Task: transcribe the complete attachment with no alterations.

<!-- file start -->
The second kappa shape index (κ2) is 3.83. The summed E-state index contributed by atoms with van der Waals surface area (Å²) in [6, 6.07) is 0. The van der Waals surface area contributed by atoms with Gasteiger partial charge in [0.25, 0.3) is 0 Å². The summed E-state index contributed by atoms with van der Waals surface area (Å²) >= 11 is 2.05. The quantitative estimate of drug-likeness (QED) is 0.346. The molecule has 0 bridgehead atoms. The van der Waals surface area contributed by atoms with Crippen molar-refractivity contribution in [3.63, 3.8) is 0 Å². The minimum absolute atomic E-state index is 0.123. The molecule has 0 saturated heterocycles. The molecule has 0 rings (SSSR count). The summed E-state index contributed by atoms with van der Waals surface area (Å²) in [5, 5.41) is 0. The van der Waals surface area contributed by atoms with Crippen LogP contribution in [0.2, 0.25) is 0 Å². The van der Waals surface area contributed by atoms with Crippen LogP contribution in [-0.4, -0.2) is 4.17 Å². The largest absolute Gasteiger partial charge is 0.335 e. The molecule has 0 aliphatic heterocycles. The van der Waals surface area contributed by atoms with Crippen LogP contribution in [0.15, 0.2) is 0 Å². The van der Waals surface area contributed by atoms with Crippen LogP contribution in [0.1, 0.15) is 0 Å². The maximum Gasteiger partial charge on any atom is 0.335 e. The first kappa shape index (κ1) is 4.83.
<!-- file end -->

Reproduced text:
The second kappa shape index (κ2) is 3.83. The summed E-state index contributed by atoms with van der Waals surface area (Å²) in [6, 6.07) is 0. The van der Waals surface area contributed by atoms with Gasteiger partial charge in [0.25, 0.3) is 0 Å². The summed E-state index contributed by atoms with van der Waals surface area (Å²) >= 11 is 2.05. The quantitative estimate of drug-likeness (QED) is 0.346. The molecule has 0 bridgehead atoms. The van der Waals surface area contributed by atoms with Crippen molar-refractivity contribution in [3.63, 3.8) is 0 Å². The minimum absolute atomic E-state index is 0.123. The molecule has 0 saturated heterocycles. The molecule has 0 rings (SSSR count). The summed E-state index contributed by atoms with van der Waals surface area (Å²) in [5, 5.41) is 0. The van der Waals surface area contributed by atoms with Crippen LogP contribution in [0.2, 0.25) is 0 Å². The van der Waals surface area contributed by atoms with Crippen LogP contribution in [-0.4, -0.2) is 4.17 Å². The largest absolute Gasteiger partial charge is 0.335 e. The molecule has 0 aliphatic heterocycles. The van der Waals surface area contributed by atoms with Crippen LogP contribution in [0.15, 0.2) is 0 Å². The van der Waals surface area contributed by atoms with Crippen LogP contribution in [0.1, 0.15) is 0 Å². The maximum Gasteiger partial charge on any atom is 0.335 e. The first kappa shape index (κ1) is 4.83.